gsm322.c Bug Fix Patch
kheimerl at cs.berkeley.edu
Thu Feb 2 18:43:42 UTC 2012
This is part of my thesis work at Cal, yes. Range is not in any way involved.
That's roughly the use case, areas where there are too few users to
keep a BTS in constant use. Our designs allow the power usage to scale
with the number of users, rather than sit at a fixed output, as they
do now. The BTS side is simple; the osmocom side is complicated. We
have a handset that can wakeup a sleeping tower, or a "wakeup button"
device which only transmits when a button is pressed. That thing is ~5
bucks and can probably be attached to the back of a legacy phone in
case we can't convince a large manufacturer to incorporate our changes
into the baseband.
Anyhow, the code is online if you're interested in looking at our
progress (https://github.com/kheimerl). It's nowhere near ready, but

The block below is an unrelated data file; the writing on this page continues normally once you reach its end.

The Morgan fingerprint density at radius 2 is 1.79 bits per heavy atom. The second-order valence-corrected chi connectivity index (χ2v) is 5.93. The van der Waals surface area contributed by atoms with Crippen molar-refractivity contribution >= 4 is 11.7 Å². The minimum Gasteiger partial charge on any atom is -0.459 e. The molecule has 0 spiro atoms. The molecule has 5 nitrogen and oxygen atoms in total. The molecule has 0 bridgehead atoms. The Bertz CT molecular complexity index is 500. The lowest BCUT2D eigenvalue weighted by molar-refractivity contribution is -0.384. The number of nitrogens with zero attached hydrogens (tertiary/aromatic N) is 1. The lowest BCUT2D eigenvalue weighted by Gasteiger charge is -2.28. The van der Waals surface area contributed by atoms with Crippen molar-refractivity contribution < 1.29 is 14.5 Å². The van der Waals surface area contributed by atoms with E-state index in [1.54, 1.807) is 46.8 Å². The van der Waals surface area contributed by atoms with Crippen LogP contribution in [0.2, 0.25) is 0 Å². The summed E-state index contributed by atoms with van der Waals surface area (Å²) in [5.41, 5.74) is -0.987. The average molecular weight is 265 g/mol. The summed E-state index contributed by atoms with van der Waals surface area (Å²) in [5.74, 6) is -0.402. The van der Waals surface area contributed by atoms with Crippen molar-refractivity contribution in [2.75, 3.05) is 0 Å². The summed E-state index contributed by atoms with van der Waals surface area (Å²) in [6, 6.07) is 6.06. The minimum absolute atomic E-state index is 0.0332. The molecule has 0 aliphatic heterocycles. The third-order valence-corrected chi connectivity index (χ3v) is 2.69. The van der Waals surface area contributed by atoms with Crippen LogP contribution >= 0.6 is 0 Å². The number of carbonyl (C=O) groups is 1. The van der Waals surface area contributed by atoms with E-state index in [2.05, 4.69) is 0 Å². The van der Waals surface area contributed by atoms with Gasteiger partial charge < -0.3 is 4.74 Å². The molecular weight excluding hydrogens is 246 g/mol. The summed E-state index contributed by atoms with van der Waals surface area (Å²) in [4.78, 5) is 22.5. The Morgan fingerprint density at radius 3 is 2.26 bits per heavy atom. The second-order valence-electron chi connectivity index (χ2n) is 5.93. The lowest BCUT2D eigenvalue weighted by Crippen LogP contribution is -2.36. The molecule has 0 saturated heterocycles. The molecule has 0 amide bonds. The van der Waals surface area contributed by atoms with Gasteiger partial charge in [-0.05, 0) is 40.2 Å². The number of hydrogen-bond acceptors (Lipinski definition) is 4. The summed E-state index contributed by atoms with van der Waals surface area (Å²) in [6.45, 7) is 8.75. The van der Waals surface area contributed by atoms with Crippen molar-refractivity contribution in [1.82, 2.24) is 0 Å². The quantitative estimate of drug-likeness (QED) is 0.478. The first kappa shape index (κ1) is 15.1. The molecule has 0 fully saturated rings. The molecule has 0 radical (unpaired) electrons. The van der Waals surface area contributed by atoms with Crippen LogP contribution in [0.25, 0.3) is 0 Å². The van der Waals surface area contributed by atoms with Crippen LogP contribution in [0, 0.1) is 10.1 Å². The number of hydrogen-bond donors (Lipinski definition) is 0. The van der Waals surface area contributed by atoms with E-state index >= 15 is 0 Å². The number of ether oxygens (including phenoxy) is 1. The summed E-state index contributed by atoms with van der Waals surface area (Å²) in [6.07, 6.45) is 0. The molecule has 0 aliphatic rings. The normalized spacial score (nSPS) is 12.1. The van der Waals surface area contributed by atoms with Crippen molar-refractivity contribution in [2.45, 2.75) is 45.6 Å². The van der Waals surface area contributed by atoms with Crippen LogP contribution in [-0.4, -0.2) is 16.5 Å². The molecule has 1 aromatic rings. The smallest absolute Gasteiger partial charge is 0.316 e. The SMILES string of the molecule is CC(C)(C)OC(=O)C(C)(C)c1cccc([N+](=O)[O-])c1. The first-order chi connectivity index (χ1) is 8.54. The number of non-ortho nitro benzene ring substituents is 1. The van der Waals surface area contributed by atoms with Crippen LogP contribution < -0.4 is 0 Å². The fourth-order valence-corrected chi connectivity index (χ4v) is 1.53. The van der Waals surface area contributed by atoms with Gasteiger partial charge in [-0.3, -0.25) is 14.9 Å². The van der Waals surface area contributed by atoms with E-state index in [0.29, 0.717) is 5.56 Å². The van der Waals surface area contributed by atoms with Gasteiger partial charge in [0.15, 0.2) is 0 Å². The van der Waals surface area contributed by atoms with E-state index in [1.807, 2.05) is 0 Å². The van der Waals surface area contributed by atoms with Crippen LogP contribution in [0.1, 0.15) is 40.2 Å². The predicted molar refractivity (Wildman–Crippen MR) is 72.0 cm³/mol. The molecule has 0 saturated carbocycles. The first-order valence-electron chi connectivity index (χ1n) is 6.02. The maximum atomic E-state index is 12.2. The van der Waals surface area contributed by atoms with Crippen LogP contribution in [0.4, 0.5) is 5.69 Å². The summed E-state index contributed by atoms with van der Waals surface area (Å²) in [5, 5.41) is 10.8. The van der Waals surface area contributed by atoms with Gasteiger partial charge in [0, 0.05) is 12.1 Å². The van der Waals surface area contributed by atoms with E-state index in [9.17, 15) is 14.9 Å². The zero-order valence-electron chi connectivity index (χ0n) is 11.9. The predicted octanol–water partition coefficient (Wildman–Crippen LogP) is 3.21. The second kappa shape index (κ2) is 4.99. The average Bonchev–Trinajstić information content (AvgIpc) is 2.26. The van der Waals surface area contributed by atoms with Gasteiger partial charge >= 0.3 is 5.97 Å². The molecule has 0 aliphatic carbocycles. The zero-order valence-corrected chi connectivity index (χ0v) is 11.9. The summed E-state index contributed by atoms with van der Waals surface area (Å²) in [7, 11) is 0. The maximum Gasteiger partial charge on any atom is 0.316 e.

you're a very knowledgeable guy, and I'd be happy to hear your
opinions on any of our designs.
On Thu, Feb 2, 2012 at 10:37 AM, Alexander Chemeris
<alexander.chemeris at gmail.com> wrote:
> Is it a part of your TIER university work?
> I wonder about use cases for this.
> One use case I see is when you have a BTS which is rarely used, like
> in a desert and you don't want it to work all the time. What use cases
> do you plan to use it for?
> On Thu, Feb 2, 2012 at 22:03, Kurtis Heimerl <kheimerl at cs.berkeley.edu> wrote:
>> Yeah, and we have that working.
>> On Thu, Feb 2, 2012 at 12:56 AM, Alexander Chemeris
>> <alexander.chemeris at gmail.com> wrote:
>> > On Thu, Feb 2, 2012 at 12:08, Kurtis Heimerl <kheimerl at cs.berkeley.edu> wrote:
>> >> I think I looked at that... I'll give you some context.
>> >> We've modified osmocom to "wakeup" a specific tower at a specific
>> >> ARFCN.
>> > Interesting. Do you mean you send some packet to a "sleeping" BTS to wake it up?
>> > --
>> > Regards,
>> > Alexander Chemeris.
> Alexander Chemeris.
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